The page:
Britpop reinforced the masculine stereotypes that Glam and the New Romantics had fought so hard against. Lad culture was inherently white and misogynistic, creating very little room for women to move around the subculture freely (Healy, R. 2022). Although there were female-fronted bands such as Sleeper, Lush and Garbage that formed a small culture of ‘ladettes’, the ratio of women in the scene was still unbalanced, and both artist and fan were fetishised (Healy, R. 2022). Men still dominated the subculture, and the hierarchy was clear. Terms such as ‘sleeperbloke’ were coined to describe men who didn’t take centre stage, a reference to the male band members who played behind Louise Jane Wener in Sleeper (Long Live Vinyl. 2019). The formation of the Ladette culture perpetuated the idea that women must lose their femininity to be respected. Articles like ‘90’s Lad Culture Was Beautiful’ reflect this ideology by saying “Girls drank pints with the boys and watched the World Cup in the pub. They were ladettes, they had girl power... Women who slept around were still denigrated by many, for example, but there was progress” (Knox, R. 2015/2016). The song ‘Ladykiller’ (1996), by Lush, also offers an antidote to Britpop’s masculine point of view by painting a picture of how men within the subculture would act towards their female counterparts. The fallout from Lad cultures’ problematic behaviour, however, was not often reflected in the lyrics of many Britpop songs. In fact, some bands such as Suede had lyrics that contained homosexual references, with Brett Anderson, in their song “Drowners” (1993), singing “We kissed in his room to a popular tune” .

Authenticity in class was still important to the image of Britpop, the Battle taking place between the bands Oasis and Blur, once again creating a North/South divide. Many Northern fans questioned Blur’s working-class roots, with Noel Gallagher commenting on the class status of Damon Albarn, the lead singer of Blur, “What does he know about British culture, he knows nothing, he’s from Colchester, he’s a student, he took A-level music” (Live forever: Rise and Fall of Britpop, 2003). Blur’s lyrics never challenged class politics at face value, instead speaking on the mundane aspects of British life, particularly in their song Parklife, “I put my trousers on, have a cup of tea and I think about leaving the house” (Blur, 1994). Oasis’s lyrics tended to follow the same pattern, focusing on British life but not being explicitly political, “I was looking for some action, but all I found was alcohol and cigarettes” (Oasis, 1994). Class played an undisputed role in the development of Britpop. However, it was mostly used as a political tool by Tony Blair and his Labour government, with both Noel Gallagher and Damon Albarn being summoned by Tony Blair (Barker, E. 2014). Blair publicly engaged with what was seen as working-class culture, wanting to appeal to the working-class communities most affected by Thatcher. Many subcultures had spent years shouting to the youth about how corrupt the government was, and now we had one celebrating it. “You wanna live like common people?... You’ll never fail like common people do” (Pulp, 1995).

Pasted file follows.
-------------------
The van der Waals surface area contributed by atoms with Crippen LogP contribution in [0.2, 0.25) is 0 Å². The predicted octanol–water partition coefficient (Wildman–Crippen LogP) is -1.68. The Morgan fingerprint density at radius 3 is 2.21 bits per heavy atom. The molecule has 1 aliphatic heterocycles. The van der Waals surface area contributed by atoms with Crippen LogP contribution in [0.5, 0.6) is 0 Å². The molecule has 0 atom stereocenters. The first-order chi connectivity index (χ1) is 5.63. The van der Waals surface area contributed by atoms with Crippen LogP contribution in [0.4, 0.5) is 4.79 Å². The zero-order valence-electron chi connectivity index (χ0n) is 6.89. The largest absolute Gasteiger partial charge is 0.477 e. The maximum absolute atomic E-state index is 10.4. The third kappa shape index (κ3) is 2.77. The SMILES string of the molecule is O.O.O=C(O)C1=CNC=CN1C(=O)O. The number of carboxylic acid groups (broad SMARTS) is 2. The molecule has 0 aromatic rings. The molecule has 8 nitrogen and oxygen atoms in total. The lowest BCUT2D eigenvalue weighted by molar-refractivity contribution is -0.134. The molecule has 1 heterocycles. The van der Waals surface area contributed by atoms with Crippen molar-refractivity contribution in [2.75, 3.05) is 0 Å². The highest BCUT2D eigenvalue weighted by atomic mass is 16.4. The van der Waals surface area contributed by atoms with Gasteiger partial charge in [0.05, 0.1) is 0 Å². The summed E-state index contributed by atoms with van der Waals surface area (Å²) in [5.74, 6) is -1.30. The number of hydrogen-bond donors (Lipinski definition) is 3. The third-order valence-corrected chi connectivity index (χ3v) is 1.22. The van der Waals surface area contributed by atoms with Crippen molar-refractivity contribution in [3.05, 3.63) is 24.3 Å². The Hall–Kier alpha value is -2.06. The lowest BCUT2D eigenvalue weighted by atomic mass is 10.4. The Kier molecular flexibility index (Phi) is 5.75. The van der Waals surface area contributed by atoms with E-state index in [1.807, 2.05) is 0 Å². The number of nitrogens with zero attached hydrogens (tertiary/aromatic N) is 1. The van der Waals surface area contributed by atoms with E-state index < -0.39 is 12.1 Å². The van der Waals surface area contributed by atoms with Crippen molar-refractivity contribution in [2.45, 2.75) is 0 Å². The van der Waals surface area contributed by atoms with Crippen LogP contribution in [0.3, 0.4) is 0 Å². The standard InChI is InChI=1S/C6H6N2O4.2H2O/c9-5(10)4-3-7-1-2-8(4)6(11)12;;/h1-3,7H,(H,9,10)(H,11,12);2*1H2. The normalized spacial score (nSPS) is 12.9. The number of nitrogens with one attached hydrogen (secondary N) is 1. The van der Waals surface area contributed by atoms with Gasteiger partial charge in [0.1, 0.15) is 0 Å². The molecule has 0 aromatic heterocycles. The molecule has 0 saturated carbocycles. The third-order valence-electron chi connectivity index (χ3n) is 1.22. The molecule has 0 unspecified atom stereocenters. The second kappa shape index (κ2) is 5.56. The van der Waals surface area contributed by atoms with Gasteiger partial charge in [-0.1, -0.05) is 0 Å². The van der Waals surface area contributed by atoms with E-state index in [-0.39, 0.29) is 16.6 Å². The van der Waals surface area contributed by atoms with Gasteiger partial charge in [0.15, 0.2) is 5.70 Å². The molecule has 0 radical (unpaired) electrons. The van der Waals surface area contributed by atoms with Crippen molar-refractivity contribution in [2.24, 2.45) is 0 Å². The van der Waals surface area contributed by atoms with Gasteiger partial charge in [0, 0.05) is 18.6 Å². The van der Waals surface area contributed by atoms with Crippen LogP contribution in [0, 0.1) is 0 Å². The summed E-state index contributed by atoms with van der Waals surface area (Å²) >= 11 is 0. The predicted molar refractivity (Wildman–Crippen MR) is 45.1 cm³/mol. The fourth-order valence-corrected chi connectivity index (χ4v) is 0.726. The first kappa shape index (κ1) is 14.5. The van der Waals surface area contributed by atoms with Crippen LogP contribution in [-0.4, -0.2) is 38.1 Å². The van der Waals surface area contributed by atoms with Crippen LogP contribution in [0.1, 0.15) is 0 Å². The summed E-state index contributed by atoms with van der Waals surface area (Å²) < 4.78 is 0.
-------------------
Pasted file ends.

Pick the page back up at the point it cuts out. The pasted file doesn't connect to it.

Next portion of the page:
2000’s Wot Do You Call It?

Britpop was rooted in working-class identity; it was mostly built on white working-class identities (Childs, S. 2018). In contrast, Grime was a subculture that developed in the early 2000s, and was rooted in the working-class identity of people of colour within East London, as well as areas like Peckham and Brixton. Accessibility was important in the rise of Grime, with many artists producing their own beats on software such as ‘Fruity Loops’ as well as manufacturing and selling their own music. Much like Northern Soul, records played a key role in the spread of tracks within the scene as many artists pressed small batches of 12-inch vinyls, referred to as ‘white labels’ or ‘dub pressings’ (Ward, B. 2020). White labels were sent to a range of pirate radio stations, which helped the distribution of self-released music, such as ‘RinseFM’, ‘HeatFM’, and ‘DEja Vu FM’ (Reed, D. 2018). The rise of MP3 players altered the production and distribution of Grime tracks by allowing the artist to distribute the files digitally. As pirate radio stations declined within the scene, it was important that the artist could continue to reach and represent their local audiences (The Conversation, 2017).

The music reflected the social and political surroundings of the young people within the subculture, making several references to life in high rise London council estates. Songs such as ‘Dealers’ by Devlin feat. Ghetto, Wretch 32 and Scorcher (Devlin, 2006) highlighted the drug and gang culture that many of these young people grew up within. While tracks such as ‘Fuck the Government’ (Bashy, 2014) by Bashy addressed the problems that many minorities had with the government and authority; highlighting the growing tensions as young people of colour were routinely targeted by police. Local slang would often be used within the music, which differed from each council estate, allowing localised forms of communication to develop (Paterson, S. 2017). This slang was used in order to recognise someone’s perceived class, but has been adopted by various artists in an attempt to capitalise on class-based identities, as discussed in ‘Common People, An Introduction to the British Class System’.